This investigation has the potential to be a Mother of All Nightmares situation for the banks for a couple of reasons. For one thing, the decision to go after the securitization process is a total prosecutorial bullseye. This is the ugly heart of the wide-scale fraud scheme of the bubble era. Again, the business model during this time was a giant bait-and-switch scam. Sleazy lenders like Countrywide and New Century first created huge masses of bad loans, committing every conceivable kind of fraud to get people into loans (from doctoring income statements with white-out to phonying FICO scores to engineering fake appraisals). They then moved the bad loans quickly to the big banks, which pooled them and chopped them up (this is the “securitization” process), sprinkled hocus-pocus math on them, and them sold them to suckers around the world as AAA-rated securities.
The reason this is such a potentially deadly investigation for the banks is that they seemed to be so close to getting away scot free. There is another investigation into the banks’ mortgage abuses by the states’ Attorneys General, led by Iowa AG Tom Miller, that was rumored to be headed toward a settlement, despite the fact that nothing like a complete investigation has been done.... But if the AGs were to sign off on a friendly global settlement for mortgage abuses prematurely, it would be like a DA offering a millionaire murderer a 2-year plea bargain before the cops even had a chance to interview all the eyewitnesses. It would be a blatantly political arrangement.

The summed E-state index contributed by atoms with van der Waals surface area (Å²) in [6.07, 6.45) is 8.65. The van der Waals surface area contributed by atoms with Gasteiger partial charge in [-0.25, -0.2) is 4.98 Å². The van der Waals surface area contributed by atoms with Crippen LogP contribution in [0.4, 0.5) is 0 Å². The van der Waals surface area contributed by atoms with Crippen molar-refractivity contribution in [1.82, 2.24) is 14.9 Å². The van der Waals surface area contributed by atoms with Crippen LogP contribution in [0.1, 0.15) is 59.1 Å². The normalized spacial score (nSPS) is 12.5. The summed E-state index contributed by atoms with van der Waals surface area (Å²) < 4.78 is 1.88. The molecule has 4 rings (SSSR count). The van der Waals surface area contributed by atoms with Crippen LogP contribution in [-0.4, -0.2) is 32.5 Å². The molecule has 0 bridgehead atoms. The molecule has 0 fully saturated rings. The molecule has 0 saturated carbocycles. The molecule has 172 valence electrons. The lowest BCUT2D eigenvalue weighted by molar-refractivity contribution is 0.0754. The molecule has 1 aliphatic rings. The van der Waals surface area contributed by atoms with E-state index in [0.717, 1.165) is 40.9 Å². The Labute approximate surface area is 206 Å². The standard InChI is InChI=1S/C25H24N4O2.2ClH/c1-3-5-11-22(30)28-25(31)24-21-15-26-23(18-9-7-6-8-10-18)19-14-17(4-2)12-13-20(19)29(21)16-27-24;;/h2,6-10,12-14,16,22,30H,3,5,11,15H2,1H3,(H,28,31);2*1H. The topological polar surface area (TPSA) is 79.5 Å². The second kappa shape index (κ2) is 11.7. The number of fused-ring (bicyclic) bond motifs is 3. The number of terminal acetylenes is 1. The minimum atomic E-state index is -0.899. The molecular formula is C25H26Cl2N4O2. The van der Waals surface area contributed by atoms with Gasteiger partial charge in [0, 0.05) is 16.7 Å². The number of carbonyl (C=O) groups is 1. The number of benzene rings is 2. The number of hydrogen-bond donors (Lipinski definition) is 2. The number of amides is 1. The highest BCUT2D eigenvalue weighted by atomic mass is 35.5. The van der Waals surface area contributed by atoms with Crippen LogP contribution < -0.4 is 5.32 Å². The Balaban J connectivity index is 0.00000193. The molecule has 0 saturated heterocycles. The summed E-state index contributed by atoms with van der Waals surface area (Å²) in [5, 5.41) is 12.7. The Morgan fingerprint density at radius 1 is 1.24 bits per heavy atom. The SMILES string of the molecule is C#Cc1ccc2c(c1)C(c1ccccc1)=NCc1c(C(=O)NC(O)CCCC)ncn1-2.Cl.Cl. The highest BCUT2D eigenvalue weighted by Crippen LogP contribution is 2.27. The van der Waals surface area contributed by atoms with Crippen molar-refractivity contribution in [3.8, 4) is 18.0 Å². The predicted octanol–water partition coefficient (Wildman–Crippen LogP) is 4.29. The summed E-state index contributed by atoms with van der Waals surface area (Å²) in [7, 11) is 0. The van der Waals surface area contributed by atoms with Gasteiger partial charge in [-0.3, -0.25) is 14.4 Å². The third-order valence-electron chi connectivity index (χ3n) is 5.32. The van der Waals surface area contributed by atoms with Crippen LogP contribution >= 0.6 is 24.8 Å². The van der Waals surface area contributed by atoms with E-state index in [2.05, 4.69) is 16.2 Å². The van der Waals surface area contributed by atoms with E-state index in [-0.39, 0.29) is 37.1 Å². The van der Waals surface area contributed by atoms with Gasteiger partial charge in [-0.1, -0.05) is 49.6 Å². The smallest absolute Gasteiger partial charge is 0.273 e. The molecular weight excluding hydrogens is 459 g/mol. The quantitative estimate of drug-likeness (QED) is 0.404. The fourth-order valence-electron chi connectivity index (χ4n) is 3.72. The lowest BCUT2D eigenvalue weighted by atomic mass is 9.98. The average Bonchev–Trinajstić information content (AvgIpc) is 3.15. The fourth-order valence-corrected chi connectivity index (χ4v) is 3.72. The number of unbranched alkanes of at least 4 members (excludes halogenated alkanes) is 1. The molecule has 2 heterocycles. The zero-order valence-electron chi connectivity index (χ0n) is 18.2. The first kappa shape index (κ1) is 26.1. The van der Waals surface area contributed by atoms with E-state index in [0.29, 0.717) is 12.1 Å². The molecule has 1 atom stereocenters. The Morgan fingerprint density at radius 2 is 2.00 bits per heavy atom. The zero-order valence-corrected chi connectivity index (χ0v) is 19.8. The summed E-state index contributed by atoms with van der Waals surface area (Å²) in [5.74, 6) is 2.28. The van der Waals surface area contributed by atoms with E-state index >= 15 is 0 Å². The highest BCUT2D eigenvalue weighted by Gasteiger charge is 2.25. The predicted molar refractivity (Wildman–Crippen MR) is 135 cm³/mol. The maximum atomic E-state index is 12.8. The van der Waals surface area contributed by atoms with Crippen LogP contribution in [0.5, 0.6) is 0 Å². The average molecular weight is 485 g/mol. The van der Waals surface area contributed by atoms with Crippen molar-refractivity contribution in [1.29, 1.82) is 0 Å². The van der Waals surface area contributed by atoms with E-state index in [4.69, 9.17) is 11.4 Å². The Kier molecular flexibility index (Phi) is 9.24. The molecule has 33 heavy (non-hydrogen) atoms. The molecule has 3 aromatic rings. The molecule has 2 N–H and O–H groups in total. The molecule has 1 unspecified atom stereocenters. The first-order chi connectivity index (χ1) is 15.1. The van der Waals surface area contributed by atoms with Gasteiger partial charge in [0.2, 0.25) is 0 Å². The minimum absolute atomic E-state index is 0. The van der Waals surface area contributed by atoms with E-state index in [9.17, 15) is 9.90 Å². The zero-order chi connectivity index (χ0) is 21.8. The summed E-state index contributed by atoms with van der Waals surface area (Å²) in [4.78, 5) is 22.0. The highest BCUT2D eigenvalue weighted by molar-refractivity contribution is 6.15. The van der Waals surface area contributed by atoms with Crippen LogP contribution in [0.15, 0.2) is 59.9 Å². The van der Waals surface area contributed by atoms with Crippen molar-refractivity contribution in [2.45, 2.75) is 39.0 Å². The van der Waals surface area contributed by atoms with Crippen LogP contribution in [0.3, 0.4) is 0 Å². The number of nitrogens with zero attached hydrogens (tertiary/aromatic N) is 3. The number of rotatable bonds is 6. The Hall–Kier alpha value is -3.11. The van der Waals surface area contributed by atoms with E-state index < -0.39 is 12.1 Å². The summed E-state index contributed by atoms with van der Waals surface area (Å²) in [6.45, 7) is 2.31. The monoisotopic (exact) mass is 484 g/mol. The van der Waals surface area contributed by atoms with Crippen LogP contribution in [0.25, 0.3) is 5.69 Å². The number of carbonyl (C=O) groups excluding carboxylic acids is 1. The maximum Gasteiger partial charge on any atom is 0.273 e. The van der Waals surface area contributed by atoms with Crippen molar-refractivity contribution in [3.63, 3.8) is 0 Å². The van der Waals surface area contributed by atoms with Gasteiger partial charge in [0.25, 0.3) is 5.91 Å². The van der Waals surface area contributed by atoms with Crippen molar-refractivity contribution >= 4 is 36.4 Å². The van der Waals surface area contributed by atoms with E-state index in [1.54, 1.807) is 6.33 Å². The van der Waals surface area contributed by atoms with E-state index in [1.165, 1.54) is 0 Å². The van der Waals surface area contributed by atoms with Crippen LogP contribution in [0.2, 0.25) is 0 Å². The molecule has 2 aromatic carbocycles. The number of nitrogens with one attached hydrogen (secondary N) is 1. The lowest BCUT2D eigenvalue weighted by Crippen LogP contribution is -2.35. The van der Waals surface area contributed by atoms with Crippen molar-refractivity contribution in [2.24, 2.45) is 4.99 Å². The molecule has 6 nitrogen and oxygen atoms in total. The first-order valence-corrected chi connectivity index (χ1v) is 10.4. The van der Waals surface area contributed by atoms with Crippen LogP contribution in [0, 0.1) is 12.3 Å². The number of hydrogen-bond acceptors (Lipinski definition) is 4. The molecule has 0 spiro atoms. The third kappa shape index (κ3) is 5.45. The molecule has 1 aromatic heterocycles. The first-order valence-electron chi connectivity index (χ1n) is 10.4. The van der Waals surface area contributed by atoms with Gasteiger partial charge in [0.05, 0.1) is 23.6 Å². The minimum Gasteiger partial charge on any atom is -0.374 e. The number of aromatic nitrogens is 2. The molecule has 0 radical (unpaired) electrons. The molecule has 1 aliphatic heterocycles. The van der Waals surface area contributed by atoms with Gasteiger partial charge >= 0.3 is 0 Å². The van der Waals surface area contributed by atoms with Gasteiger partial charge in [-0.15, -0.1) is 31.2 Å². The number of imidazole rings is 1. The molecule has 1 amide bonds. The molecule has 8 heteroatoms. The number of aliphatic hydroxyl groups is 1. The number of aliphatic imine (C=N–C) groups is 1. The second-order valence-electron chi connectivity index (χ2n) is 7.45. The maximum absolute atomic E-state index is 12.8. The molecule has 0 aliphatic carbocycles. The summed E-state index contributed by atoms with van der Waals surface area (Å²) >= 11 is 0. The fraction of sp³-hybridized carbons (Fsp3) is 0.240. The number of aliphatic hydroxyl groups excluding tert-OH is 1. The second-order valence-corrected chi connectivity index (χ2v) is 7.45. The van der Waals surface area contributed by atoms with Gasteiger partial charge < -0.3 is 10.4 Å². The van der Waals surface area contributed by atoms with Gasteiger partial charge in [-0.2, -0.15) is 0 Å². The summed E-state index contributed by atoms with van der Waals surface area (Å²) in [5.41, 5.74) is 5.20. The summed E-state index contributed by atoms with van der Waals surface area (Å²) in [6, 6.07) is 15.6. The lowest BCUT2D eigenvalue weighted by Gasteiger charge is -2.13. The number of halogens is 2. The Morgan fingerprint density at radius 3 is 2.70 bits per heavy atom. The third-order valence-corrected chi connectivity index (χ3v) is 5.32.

Schneiderman’s investigation throws a monkey wrench into all of this. The banks cannot enter into a settlement with 49 states. They need all 50 at the table. But if Schneiderman breaks ranks and goes off on an end-run investigation that plunges right into the rotten core of the fraud era, then the whole pipe dream of an easy settlement vanishes in an instant. This is particularly true since Schneiderman is the most important AG, being from the state of New York, where most of the crime was probably committed.
Everything I’ve heard so far indicates that Schneiderman’s investigation is not a publicity stunt and is an in-earnest attempt to get to the bottom of things.